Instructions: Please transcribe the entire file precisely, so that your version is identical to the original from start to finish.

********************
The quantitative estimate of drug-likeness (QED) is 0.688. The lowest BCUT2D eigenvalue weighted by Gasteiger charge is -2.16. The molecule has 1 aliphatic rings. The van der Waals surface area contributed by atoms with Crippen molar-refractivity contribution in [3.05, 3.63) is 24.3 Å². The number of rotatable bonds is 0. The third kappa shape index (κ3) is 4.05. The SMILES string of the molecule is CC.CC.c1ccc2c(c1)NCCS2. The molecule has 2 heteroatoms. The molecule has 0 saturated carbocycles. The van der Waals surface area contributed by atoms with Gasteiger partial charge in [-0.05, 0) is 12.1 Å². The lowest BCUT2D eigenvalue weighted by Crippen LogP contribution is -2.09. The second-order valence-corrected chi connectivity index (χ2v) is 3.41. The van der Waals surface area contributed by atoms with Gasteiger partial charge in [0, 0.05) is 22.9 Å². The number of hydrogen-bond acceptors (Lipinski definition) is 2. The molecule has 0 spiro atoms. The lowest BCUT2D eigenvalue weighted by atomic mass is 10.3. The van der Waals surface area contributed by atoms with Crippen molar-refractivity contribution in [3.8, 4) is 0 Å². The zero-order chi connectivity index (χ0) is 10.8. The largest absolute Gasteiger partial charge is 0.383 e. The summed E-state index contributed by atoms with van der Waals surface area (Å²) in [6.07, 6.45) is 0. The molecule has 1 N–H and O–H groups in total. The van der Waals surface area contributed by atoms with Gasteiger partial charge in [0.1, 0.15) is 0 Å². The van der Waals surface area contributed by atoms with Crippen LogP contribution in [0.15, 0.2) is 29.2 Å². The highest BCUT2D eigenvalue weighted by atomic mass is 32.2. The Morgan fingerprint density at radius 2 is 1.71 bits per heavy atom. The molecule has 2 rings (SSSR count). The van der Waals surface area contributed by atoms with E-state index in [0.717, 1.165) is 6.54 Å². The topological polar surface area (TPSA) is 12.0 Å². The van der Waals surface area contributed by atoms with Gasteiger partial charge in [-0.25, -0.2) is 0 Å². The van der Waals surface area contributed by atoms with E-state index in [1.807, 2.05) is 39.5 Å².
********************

The quantitative estimate of drug-likeness (QED) is 0.688. The lowest BCUT2D eigenvalue weighted by Gasteiger charge is -2.16. The molecule has 1 aliphatic rings. The van der Waals surface area contributed by atoms with Crippen molar-refractivity contribution in [3.05, 3.63) is 24.3 Å². The number of rotatable bonds is 0. The third kappa shape index (κ3) is 4.05. The SMILES string of the molecule is CC.CC.c1ccc2c(c1)NCCS2. The molecule has 2 heteroatoms. The molecule has 0 saturated carbocycles. The van der Waals surface area contributed by atoms with Gasteiger partial charge in [-0.05, 0) is 12.1 Å². The lowest BCUT2D eigenvalue weighted by Crippen LogP contribution is -2.09. The second-order valence-corrected chi connectivity index (χ2v) is 3.41. The van der Waals surface area contributed by atoms with Gasteiger partial charge in [0, 0.05) is 22.9 Å². The number of hydrogen-bond acceptors (Lipinski definition) is 2. The molecule has 0 spiro atoms. The lowest BCUT2D eigenvalue weighted by atomic mass is 10.3. The van der Waals surface area contributed by atoms with Crippen molar-refractivity contribution in [3.8, 4) is 0 Å². The zero-order chi connectivity index (χ0) is 10.8. The largest absolute Gasteiger partial charge is 0.383 e. The summed E-state index contributed by atoms with van der Waals surface area (Å²) in [6.07, 6.45) is 0. The molecule has 1 N–H and O–H groups in total. The van der Waals surface area contributed by atoms with Gasteiger partial charge in [0.1, 0.15) is 0 Å². The van der Waals surface area contributed by atoms with Crippen LogP contribution in [0.15, 0.2) is 29.2 Å². The highest BCUT2D eigenvalue weighted by atomic mass is 32.2. The Morgan fingerprint density at radius 2 is 1.71 bits per heavy atom. The molecule has 2 rings (SSSR count). The van der Waals surface area contributed by atoms with E-state index in [0.717, 1.165) is 6.54 Å². The topological polar surface area (TPSA) is 12.0 Å². The van der Waals surface area contributed by atoms with Gasteiger partial charge in [-0.25, -0.2) is 0 Å². The van der Waals surface area contributed by atoms with E-state index in [1.807, 2.05) is 39.5 Å².